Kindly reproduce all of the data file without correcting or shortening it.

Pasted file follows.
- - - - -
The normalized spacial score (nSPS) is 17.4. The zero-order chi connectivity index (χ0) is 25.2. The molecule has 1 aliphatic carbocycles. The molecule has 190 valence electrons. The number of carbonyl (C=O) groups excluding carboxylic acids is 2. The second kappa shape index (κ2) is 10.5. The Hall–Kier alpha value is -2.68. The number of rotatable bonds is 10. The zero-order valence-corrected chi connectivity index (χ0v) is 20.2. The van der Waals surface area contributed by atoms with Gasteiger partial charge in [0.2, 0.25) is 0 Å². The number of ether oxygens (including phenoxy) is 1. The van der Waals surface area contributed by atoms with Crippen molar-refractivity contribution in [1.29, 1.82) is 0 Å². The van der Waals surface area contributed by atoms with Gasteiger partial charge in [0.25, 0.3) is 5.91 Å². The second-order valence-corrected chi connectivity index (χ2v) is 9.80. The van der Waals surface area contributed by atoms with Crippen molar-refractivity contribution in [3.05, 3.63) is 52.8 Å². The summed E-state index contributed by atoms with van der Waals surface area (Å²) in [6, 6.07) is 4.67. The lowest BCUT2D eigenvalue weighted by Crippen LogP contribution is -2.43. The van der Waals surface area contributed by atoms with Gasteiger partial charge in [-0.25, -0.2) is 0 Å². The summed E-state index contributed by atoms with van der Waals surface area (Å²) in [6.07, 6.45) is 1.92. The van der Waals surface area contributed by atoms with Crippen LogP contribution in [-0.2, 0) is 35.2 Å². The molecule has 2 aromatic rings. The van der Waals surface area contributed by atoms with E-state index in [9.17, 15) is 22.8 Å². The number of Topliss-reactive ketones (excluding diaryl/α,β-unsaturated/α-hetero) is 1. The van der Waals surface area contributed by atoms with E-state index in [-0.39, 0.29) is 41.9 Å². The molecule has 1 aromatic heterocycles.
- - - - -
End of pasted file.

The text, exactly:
The normalized spacial score (nSPS) is 17.4. The zero-order chi connectivity index (χ0) is 25.2. The molecule has 1 aliphatic carbocycles. The molecule has 190 valence electrons. The number of carbonyl (C=O) groups excluding carboxylic acids is 2. The second kappa shape index (κ2) is 10.5. The Hall–Kier alpha value is -2.68. The number of rotatable bonds is 10. The zero-order valence-corrected chi connectivity index (χ0v) is 20.2. The van der Waals surface area contributed by atoms with Gasteiger partial charge in [0.2, 0.25) is 0 Å². The number of ether oxygens (including phenoxy) is 1. The van der Waals surface area contributed by atoms with Crippen molar-refractivity contribution in [1.29, 1.82) is 0 Å². The van der Waals surface area contributed by atoms with Gasteiger partial charge in [0.25, 0.3) is 5.91 Å². The second-order valence-corrected chi connectivity index (χ2v) is 9.80. The van der Waals surface area contributed by atoms with Crippen molar-refractivity contribution in [3.05, 3.63) is 52.8 Å². The summed E-state index contributed by atoms with van der Waals surface area (Å²) in [6, 6.07) is 4.67. The lowest BCUT2D eigenvalue weighted by Crippen LogP contribution is -2.43. The van der Waals surface area contributed by atoms with Gasteiger partial charge in [-0.25, -0.2) is 0 Å². The summed E-state index contributed by atoms with van der Waals surface area (Å²) in [6.07, 6.45) is 1.92. The van der Waals surface area contributed by atoms with Crippen LogP contribution in [-0.2, 0) is 35.2 Å². The molecule has 2 aromatic rings. The van der Waals surface area contributed by atoms with E-state index in [9.17, 15) is 22.8 Å². The number of Topliss-reactive ketones (excluding diaryl/α,β-unsaturated/α-hetero) is 1. The van der Waals surface area contributed by atoms with E-state index in [-0.39, 0.29) is 41.9 Å². The molecule has 1 aromatic heterocycles.